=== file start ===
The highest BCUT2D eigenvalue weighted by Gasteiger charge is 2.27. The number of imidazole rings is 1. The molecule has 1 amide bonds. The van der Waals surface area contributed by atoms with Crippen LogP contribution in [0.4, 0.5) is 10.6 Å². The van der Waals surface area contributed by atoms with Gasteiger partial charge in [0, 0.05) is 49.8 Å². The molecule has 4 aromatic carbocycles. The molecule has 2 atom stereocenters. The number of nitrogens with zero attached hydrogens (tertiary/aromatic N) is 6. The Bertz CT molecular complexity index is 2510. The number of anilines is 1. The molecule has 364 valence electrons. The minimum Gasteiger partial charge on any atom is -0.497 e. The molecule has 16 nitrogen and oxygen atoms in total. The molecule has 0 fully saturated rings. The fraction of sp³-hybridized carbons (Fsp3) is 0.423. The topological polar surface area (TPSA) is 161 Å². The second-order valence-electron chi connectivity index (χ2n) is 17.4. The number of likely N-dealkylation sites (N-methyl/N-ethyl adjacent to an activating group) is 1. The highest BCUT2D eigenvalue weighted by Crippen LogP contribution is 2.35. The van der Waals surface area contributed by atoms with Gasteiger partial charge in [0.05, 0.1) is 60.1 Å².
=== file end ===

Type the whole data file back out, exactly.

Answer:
The highest BCUT2D eigenvalue weighted by Gasteiger charge is 2.27. The number of imidazole rings is 1. The molecule has 1 amide bonds. The van der Waals surface area contributed by atoms with Crippen LogP contribution in [0.4, 0.5) is 10.6 Å². The van der Waals surface area contributed by atoms with Gasteiger partial charge in [0, 0.05) is 49.8 Å². The molecule has 4 aromatic carbocycles. The molecule has 2 atom stereocenters. The number of nitrogens with zero attached hydrogens (tertiary/aromatic N) is 6. The Bertz CT molecular complexity index is 2510. The number of anilines is 1. The molecule has 364 valence electrons. The minimum Gasteiger partial charge on any atom is -0.497 e. The molecule has 16 nitrogen and oxygen atoms in total. The molecule has 0 fully saturated rings. The fraction of sp³-hybridized carbons (Fsp3) is 0.423. The topological polar surface area (TPSA) is 161 Å². The second-order valence-electron chi connectivity index (χ2n) is 17.4. The number of likely N-dealkylation sites (N-methyl/N-ethyl adjacent to an activating group) is 1. The highest BCUT2D eigenvalue weighted by Crippen LogP contribution is 2.35. The van der Waals surface area contributed by atoms with Gasteiger partial charge in [0.05, 0.1) is 60.1 Å².